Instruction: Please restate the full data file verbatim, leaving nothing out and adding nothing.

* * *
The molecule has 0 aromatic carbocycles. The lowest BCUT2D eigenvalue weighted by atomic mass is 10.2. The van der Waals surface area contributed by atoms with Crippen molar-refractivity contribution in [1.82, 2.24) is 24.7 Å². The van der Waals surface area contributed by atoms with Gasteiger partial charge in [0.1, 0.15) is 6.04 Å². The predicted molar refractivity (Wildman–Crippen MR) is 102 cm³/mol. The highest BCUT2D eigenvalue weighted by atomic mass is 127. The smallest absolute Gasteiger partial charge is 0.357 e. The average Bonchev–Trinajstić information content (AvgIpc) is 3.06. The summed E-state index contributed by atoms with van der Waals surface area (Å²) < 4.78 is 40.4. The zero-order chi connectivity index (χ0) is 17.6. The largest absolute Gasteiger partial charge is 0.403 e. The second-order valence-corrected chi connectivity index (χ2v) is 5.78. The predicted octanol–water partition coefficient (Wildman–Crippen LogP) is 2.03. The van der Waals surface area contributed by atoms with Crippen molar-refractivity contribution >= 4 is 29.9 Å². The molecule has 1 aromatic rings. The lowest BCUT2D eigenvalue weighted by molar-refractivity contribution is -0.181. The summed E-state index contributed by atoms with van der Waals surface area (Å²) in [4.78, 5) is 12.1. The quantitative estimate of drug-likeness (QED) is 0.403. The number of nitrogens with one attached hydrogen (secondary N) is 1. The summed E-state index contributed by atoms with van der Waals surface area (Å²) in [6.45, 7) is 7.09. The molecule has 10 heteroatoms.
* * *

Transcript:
The molecule has 0 aromatic carbocycles. The lowest BCUT2D eigenvalue weighted by atomic mass is 10.2. The van der Waals surface area contributed by atoms with Crippen molar-refractivity contribution in [1.82, 2.24) is 24.7 Å². The van der Waals surface area contributed by atoms with Gasteiger partial charge in [0.1, 0.15) is 6.04 Å². The predicted molar refractivity (Wildman–Crippen MR) is 102 cm³/mol. The highest BCUT2D eigenvalue weighted by atomic mass is 127. The smallest absolute Gasteiger partial charge is 0.357 e. The average Bonchev–Trinajstić information content (AvgIpc) is 3.06. The summed E-state index contributed by atoms with van der Waals surface area (Å²) < 4.78 is 40.4. The zero-order chi connectivity index (χ0) is 17.6. The largest absolute Gasteiger partial charge is 0.403 e. The second-order valence-corrected chi connectivity index (χ2v) is 5.78. The predicted octanol–water partition coefficient (Wildman–Crippen LogP) is 2.03. The van der Waals surface area contributed by atoms with Crippen molar-refractivity contribution >= 4 is 29.9 Å². The molecule has 1 aromatic rings. The lowest BCUT2D eigenvalue weighted by molar-refractivity contribution is -0.181. The summed E-state index contributed by atoms with van der Waals surface area (Å²) in [4.78, 5) is 12.1. The quantitative estimate of drug-likeness (QED) is 0.403. The number of nitrogens with one attached hydrogen (secondary N) is 1. The summed E-state index contributed by atoms with van der Waals surface area (Å²) in [6.45, 7) is 7.09. The molecule has 10 heteroatoms.